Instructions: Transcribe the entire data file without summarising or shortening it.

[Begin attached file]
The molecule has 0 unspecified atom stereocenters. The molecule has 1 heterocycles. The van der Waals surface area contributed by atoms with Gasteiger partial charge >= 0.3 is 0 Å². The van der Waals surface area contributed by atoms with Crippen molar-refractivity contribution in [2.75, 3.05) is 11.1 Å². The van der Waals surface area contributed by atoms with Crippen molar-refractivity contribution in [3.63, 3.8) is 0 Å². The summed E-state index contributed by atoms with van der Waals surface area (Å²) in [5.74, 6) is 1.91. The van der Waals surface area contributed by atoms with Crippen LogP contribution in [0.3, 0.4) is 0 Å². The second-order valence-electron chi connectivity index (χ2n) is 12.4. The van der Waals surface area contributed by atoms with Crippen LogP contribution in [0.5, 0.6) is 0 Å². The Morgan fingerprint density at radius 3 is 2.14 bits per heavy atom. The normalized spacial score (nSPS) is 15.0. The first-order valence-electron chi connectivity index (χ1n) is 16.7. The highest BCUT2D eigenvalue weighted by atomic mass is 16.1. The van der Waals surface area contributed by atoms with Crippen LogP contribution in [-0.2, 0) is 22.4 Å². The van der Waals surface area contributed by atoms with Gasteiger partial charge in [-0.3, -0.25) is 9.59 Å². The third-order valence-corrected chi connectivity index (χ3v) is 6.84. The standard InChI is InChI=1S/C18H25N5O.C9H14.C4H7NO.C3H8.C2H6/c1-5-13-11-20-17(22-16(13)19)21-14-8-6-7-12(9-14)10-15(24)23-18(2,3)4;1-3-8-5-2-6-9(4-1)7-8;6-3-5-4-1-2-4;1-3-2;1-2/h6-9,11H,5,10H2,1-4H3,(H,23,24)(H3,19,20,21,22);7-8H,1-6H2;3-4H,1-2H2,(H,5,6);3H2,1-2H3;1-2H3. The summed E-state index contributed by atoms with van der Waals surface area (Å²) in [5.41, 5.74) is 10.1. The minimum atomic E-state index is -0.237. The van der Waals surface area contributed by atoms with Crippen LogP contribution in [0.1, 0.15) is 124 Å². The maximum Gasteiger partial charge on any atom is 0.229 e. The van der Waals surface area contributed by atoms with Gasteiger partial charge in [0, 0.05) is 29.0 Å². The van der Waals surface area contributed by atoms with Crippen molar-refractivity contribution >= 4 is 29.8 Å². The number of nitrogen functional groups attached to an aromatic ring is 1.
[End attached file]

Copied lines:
The molecule has 0 unspecified atom stereocenters. The molecule has 1 heterocycles. The van der Waals surface area contributed by atoms with Gasteiger partial charge >= 0.3 is 0 Å². The van der Waals surface area contributed by atoms with Crippen molar-refractivity contribution in [2.75, 3.05) is 11.1 Å². The van der Waals surface area contributed by atoms with Crippen molar-refractivity contribution in [3.63, 3.8) is 0 Å². The summed E-state index contributed by atoms with van der Waals surface area (Å²) in [5.74, 6) is 1.91. The van der Waals surface area contributed by atoms with Crippen LogP contribution in [0.3, 0.4) is 0 Å². The second-order valence-electron chi connectivity index (χ2n) is 12.4. The van der Waals surface area contributed by atoms with Crippen LogP contribution in [0.5, 0.6) is 0 Å². The Morgan fingerprint density at radius 3 is 2.14 bits per heavy atom. The normalized spacial score (nSPS) is 15.0. The first-order valence-electron chi connectivity index (χ1n) is 16.7. The highest BCUT2D eigenvalue weighted by atomic mass is 16.1. The van der Waals surface area contributed by atoms with Crippen LogP contribution in [-0.2, 0) is 22.4 Å². The van der Waals surface area contributed by atoms with Gasteiger partial charge in [-0.3, -0.25) is 9.59 Å². The third-order valence-corrected chi connectivity index (χ3v) is 6.84. The standard InChI is InChI=1S/C18H25N5O.C9H14.C4H7NO.C3H8.C2H6/c1-5-13-11-20-17(22-16(13)19)21-14-8-6-7-12(9-14)10-15(24)23-18(2,3)4;1-3-8-5-2-6-9(4-1)7-8;6-3-5-4-1-2-4;1-3-2;1-2/h6-9,11H,5,10H2,1-4H3,(H,23,24)(H3,19,20,21,22);7-8H,1-6H2;3-4H,1-2H2,(H,5,6);3H2,1-2H3;1-2H3. The summed E-state index contributed by atoms with van der Waals surface area (Å²) in [5.41, 5.74) is 10.1. The minimum atomic E-state index is -0.237. The van der Waals surface area contributed by atoms with Crippen LogP contribution in [0.1, 0.15) is 124 Å². The maximum Gasteiger partial charge on any atom is 0.229 e. The van der Waals surface area contributed by atoms with Gasteiger partial charge in [0, 0.05) is 29.0 Å². The van der Waals surface area contributed by atoms with Crippen molar-refractivity contribution >= 4 is 29.8 Å². The number of nitrogen functional groups attached to an aromatic ring is 1.